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Scribner’s Error: The legal and moral implications of finding car keys

Right there in the middle of the trail - a set of car keys. I came upon them fast while riding my bike through a particularly flat stretch Wake County wilderness. Even what passes for hilly in the eastern piedmont gets me winded. The derelict keys had clearly been separated from their owner recently because not much early autumn dust lay on them, and the owner surely hadn't gotten very far in the vehicle they belonged to.

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Guest Commentary: Student-lawyers help legal community meet pro bono needs

The effects of a troubled economy, including foreclosures, joblessness and residential evictions, heighten demand for legal assistance but also render more clients unable to pay for those services. Nonprofit legal organizations, like Legal Aid of North Carolina, and attorneys offering pro bono services struggle to provide assistance to all those in need. This increased demand for pro bono legal services renders a longstanding opportunity for law students particularly valuable.

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Coach’s Corner: Does Rule 1.17 save the sole/small firm practitioner? Part I

When the American Bar Association in 2002 modified Model Rule of Professional Conduct 1.17 to permit the sale of part of a practice, it was called the savior of sole and small-firm practitioners. The modification gave lawyers another way to reap the financial value of what they have built up over the years by their own hard work and creativity, converting the goodwill represented by their practices into a liquid asset.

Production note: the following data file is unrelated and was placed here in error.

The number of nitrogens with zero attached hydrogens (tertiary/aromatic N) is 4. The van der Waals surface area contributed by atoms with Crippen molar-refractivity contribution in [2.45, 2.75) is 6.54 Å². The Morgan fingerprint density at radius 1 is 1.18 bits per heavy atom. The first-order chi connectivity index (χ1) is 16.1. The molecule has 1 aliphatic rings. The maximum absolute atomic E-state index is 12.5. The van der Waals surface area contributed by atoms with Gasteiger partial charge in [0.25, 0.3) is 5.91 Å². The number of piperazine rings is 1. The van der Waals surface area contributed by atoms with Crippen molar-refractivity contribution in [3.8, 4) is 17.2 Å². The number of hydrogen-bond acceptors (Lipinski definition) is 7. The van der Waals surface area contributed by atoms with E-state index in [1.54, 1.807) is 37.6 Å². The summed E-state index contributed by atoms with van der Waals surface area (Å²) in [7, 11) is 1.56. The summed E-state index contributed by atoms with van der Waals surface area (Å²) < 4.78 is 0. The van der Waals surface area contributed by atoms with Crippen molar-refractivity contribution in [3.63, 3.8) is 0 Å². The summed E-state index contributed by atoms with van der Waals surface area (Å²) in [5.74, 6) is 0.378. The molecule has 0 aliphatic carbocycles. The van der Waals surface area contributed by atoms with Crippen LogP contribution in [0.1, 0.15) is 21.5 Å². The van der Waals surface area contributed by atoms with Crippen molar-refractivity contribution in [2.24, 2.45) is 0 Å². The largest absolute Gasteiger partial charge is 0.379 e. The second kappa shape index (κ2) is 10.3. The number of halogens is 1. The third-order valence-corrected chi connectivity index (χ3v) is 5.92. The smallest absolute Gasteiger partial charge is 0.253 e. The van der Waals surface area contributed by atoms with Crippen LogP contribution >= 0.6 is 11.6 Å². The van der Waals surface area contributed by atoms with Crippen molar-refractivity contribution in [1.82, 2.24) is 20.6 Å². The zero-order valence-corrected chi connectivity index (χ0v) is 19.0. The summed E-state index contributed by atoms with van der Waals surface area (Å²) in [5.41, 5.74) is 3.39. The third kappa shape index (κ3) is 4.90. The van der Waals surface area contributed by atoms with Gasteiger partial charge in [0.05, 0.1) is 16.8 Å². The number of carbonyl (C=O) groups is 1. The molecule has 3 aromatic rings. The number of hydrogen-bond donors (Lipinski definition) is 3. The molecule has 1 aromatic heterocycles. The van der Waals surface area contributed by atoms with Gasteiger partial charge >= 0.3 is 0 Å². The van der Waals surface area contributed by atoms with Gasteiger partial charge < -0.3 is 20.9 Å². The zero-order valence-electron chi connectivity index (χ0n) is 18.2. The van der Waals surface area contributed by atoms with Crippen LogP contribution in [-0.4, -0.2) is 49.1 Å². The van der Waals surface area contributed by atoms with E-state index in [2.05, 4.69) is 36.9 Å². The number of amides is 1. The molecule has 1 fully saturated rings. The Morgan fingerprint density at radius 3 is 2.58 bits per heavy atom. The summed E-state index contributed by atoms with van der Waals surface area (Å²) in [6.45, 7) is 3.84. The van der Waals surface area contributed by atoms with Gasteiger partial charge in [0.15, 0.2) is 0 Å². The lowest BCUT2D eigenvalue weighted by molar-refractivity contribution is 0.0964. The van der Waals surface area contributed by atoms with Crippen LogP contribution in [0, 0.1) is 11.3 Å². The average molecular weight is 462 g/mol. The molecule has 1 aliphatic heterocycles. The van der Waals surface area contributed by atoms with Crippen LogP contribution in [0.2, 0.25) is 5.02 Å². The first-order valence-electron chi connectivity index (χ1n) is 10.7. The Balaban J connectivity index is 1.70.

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Practical Litigator: Employer negligence? Make sure the order spells it out

We all know that minor settlements need to be approved by a judge. But try and find the statute or case law requiring this exercise. Speaking objections cannot be made during depositions. But other than a handful of local rules that prohibit the use of speaking objections, try to find binding North Carolina case law or statutory authority that establishes such a rule. And so it is with the issue of employer negligence when plaintiffs move to reduce or strike a workers' compensation lien. Whenever lawyers discuss third-party workplace cases the first question in the conversation typically relates to the amount of the subrogation lien.

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Guest Commentary: Pitching an expedient white lie can create lasting skepticism

Anyone who has heard the tale of George Washington and his cherry tree knows well the damage dishonest acts inflict on credibility. As Roger Clemens may someday attest (or not), damage to credibility may not be the only risk in forsaking the truth. Instead, brazenly believing you can deceive an adversary may create a long-lasting detractor whose antipathy outweighs any lost credibility.

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Trial & Error: A kid’s review of John Grisham’s new legal thriller for kids

My seventh-grade daughter was hooked from the moment she opened the bright yellow cover of Theodore Boone: Kid Lawyer, reminding me of myself when I devoured the adventures of Nancy Drew at her age. This week, I'm turning over my column to my daughter. Here is a 12-year-old's review of Grisham's new book, complete with her thoughts on the judicial system and what it takes to be a lawyer.

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